After the terrorist attacks of 9/11, the U.S. constantly tries to find the correct balance between privacy and public safety. Connecticut Department of Public Safety v. John Doe has revealed the important implications of public safety towards privacy in the United States.
The terrorist acts of 9/11 have revealed serious inconsistencies between public safety and privacy in the legal system of the United States. Numerous laws, legal norms, and Supreme Court decisions have only increased the growing tension between the two notions of public safety and privacy. The natural state’s desire to protect its citizens from terrorist threats has evidently neglected the importance of stable balance between public safety and privacy. As a result, the state cannot effectively promote both legal values and has to sacrifice one legal notion for the sake of protecting the other.
Connecticut v. Doe: summary of the case
Among other things, Connecticut’s ‘Megan’s Law’ requires persons convicted of sexual offenses to register with the Department of Public Safety (DPS) upon their release into the community, and requires DPS to post a sex offender registry containing registrant’s names, addresses, photographs, and descriptions on an Internet website and to make the registry available to the public in certain state offices. (Supreme Court of the United States, 2002)
In the case of Connecticut Department of Public Safety v. Doe, the Supreme Court of the United States has actually overturned the orders of the lower district courts, which prescribed Connecticut Department of Public Safety to shut down its official website, which presented the visitors with the information about convicted sex offenders, and to prevent public access to printed information about sex offenders. The lower courts concluded that spreading information about sex offenders and making it public initially implicated the liberty interests of those who could become potential registrants of the discussed website (Supreme Court of the United States, 2002).
Supreme Court of the United States has completely disagreed with the previous decisions of the lower courts. John Doe was trying to defend his position by stating that he was not dangerous during the time when he was registered at the website. However, the Supreme Court has come to conclusion that regardless the danger sex offenders actually presented, they had to be registered.
Objectively, it does not matter whether the sex offender is dangerous or not. Connecticut’s “Megan’s Law” does not refer to any particular level of danger, according to which sex offenders should or should not be registered at Connecticut’s DPS website. It was sufficient for the U.S. Supreme Court to state that sex offenders were given an opportunity to contest their guilt during the sex offense court proceedings. Regardless the danger sex offenders represent, they must be registered at Connecticut DPS website, and to make their personal information publicly accessible.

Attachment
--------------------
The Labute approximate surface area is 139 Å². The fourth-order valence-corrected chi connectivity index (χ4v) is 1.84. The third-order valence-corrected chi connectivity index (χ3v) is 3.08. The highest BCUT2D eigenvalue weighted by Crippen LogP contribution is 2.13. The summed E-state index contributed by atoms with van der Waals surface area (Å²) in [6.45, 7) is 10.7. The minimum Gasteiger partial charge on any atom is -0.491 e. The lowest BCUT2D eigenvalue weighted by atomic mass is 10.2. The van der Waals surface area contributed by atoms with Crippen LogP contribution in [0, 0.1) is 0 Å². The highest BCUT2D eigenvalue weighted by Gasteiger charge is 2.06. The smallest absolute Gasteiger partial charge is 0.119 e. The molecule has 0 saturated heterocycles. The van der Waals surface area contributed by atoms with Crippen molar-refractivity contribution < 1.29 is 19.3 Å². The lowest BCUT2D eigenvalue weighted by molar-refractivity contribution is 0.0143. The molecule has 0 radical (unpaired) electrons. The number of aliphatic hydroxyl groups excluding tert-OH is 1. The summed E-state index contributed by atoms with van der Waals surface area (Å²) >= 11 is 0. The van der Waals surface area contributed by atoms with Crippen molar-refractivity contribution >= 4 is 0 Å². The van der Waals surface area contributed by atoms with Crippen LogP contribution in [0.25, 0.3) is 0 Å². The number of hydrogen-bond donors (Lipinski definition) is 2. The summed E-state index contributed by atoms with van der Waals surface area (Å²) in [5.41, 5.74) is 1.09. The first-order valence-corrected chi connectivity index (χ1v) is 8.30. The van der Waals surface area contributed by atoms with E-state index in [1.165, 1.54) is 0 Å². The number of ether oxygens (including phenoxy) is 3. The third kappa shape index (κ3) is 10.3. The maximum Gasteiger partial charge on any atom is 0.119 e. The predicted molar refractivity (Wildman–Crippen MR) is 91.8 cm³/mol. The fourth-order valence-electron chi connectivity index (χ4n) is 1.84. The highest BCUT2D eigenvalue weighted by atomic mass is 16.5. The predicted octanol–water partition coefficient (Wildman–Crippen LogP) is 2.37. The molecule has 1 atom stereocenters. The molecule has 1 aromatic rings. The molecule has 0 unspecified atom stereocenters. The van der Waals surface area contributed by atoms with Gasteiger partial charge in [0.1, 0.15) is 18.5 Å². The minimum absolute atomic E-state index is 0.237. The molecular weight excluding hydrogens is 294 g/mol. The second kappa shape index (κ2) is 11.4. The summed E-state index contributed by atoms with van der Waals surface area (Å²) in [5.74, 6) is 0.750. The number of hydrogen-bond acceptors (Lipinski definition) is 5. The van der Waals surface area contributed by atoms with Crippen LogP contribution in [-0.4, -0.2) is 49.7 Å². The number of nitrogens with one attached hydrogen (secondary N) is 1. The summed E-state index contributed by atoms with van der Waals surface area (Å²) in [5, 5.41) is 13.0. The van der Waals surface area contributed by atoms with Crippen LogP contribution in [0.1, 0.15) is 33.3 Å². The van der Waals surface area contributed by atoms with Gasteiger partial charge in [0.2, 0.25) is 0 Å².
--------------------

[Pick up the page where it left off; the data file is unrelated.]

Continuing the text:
Connecticut v. Doe: implications
The discussed case has generated acute public response. Beyond that, the case has carried profound implications for the social policies in the public safety area in the United States. To start with, “Connecticut’s Megan’s Law applies, with a few exceptions, to persons convicted after October 1, 1988 of criminal offenses against a minor, violent and nonviolent sexual offenses, and felonies committed for a sexual purpose” (Brooks, 1996).
When sex offenders are released and enter the community, they are obliged to register with the sex offenders’ informational registry developed by Connecticut Department of Public Safety. Certainly, this is an effective measure of providing the community with the objective information its potential dangerous members. Simultaneously, sex offenders are not deprived of traditional personal and privacy rights. As a result, Connecticut’s Megan’s Law risks breaking the discussed privacy rights of those who has already been convicted and released from jail.
With the desire to promote public safety, the U.S. has proved that such cannot exist in line with the privacy rights of those who can easily breach public safety again. Connecticut v. Doe has pushed the importance of public safety to the foreground, making it more important than privacy rights of sex offenders. The case has directly implied that social policies in the area of public safety require better focus on privacy rights. It is interesting to note, that in his justification of the Supreme Court’s decision, Justice Scalia compared Connecticut’s Megan’s Law with the law which prohibited everyone under age of 16 to drive a motor vehicle: “that is why, […] a convicted sex offender has no more right to additional ‘process’ enabling him to establish that he is not dangerous than a 15-year-old has a right to ‘process’ enabling him to establish that he is a safe driver” (Supreme Court of the United States, 2002).
Having drawn this analogy, the Justice has actually left no hope for the privacy rights’ defenders to protect privacy against public safety. The case has proven that the U.S. public safety policies lack profound understanding of what constitutes substantial risk to public safety and what factors could justify the breach of privacy rights.